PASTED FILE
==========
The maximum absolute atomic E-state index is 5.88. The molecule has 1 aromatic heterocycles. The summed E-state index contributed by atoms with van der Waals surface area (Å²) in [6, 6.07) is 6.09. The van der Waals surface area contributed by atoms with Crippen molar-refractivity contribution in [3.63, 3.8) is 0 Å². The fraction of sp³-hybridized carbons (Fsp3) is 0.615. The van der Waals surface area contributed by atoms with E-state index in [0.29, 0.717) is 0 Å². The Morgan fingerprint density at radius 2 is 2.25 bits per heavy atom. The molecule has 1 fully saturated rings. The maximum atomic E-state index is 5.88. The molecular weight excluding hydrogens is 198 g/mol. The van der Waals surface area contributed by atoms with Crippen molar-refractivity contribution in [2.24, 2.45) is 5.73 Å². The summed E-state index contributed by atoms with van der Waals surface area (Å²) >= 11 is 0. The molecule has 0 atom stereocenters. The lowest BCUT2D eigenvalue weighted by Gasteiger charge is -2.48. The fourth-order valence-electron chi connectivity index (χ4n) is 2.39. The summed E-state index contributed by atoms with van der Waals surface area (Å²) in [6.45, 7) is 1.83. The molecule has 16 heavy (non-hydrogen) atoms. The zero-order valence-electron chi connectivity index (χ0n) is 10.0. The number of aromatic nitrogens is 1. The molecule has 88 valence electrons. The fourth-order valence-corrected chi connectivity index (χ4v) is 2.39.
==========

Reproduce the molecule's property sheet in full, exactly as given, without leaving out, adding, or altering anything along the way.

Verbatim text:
The maximum absolute atomic E-state index is 5.88. The molecule has 1 aromatic heterocycles. The summed E-state index contributed by atoms with van der Waals surface area (Å²) in [6, 6.07) is 6.09. The van der Waals surface area contributed by atoms with Crippen molar-refractivity contribution in [3.63, 3.8) is 0 Å². The fraction of sp³-hybridized carbons (Fsp3) is 0.615. The van der Waals surface area contributed by atoms with E-state index in [0.29, 0.717) is 0 Å². The Morgan fingerprint density at radius 2 is 2.25 bits per heavy atom. The molecule has 1 fully saturated rings. The maximum atomic E-state index is 5.88. The molecular weight excluding hydrogens is 198 g/mol. The van der Waals surface area contributed by atoms with Crippen molar-refractivity contribution in [2.24, 2.45) is 5.73 Å². The summed E-state index contributed by atoms with van der Waals surface area (Å²) >= 11 is 0. The molecule has 0 atom stereocenters. The lowest BCUT2D eigenvalue weighted by Gasteiger charge is -2.48. The fourth-order valence-electron chi connectivity index (χ4n) is 2.39. The summed E-state index contributed by atoms with van der Waals surface area (Å²) in [6.45, 7) is 1.83. The molecule has 16 heavy (non-hydrogen) atoms. The zero-order valence-electron chi connectivity index (χ0n) is 10.0. The number of aromatic nitrogens is 1. The molecule has 88 valence electrons. The fourth-order valence-corrected chi connectivity index (χ4v) is 2.39.